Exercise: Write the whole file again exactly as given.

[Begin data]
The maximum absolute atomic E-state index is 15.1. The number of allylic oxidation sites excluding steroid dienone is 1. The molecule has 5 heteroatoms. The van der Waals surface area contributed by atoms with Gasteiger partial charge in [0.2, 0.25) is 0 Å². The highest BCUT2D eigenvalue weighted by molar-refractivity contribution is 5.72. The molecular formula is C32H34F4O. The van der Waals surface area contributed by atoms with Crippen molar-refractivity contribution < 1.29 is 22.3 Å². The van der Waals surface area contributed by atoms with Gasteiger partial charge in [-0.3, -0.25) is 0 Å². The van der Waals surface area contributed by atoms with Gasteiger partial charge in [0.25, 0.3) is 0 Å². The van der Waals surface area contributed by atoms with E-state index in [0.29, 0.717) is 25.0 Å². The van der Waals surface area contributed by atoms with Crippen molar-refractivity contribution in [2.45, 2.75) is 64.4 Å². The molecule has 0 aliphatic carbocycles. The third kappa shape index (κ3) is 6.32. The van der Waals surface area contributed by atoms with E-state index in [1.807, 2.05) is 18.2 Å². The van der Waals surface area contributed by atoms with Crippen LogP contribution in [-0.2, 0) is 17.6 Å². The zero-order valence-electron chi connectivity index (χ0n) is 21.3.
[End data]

The maximum absolute atomic E-state index is 15.1. The number of allylic oxidation sites excluding steroid dienone is 1. The molecule has 5 heteroatoms. The van der Waals surface area contributed by atoms with Gasteiger partial charge in [0.2, 0.25) is 0 Å². The highest BCUT2D eigenvalue weighted by molar-refractivity contribution is 5.72. The molecular formula is C32H34F4O. The van der Waals surface area contributed by atoms with Crippen molar-refractivity contribution < 1.29 is 22.3 Å². The van der Waals surface area contributed by atoms with Gasteiger partial charge in [-0.3, -0.25) is 0 Å². The van der Waals surface area contributed by atoms with Gasteiger partial charge in [0.25, 0.3) is 0 Å². The van der Waals surface area contributed by atoms with E-state index in [0.29, 0.717) is 25.0 Å². The van der Waals surface area contributed by atoms with Crippen molar-refractivity contribution in [2.45, 2.75) is 64.4 Å². The molecule has 0 aliphatic carbocycles. The third kappa shape index (κ3) is 6.32. The van der Waals surface area contributed by atoms with E-state index in [1.807, 2.05) is 18.2 Å². The van der Waals surface area contributed by atoms with Crippen LogP contribution in [-0.2, 0) is 17.6 Å². The zero-order valence-electron chi connectivity index (χ0n) is 21.3.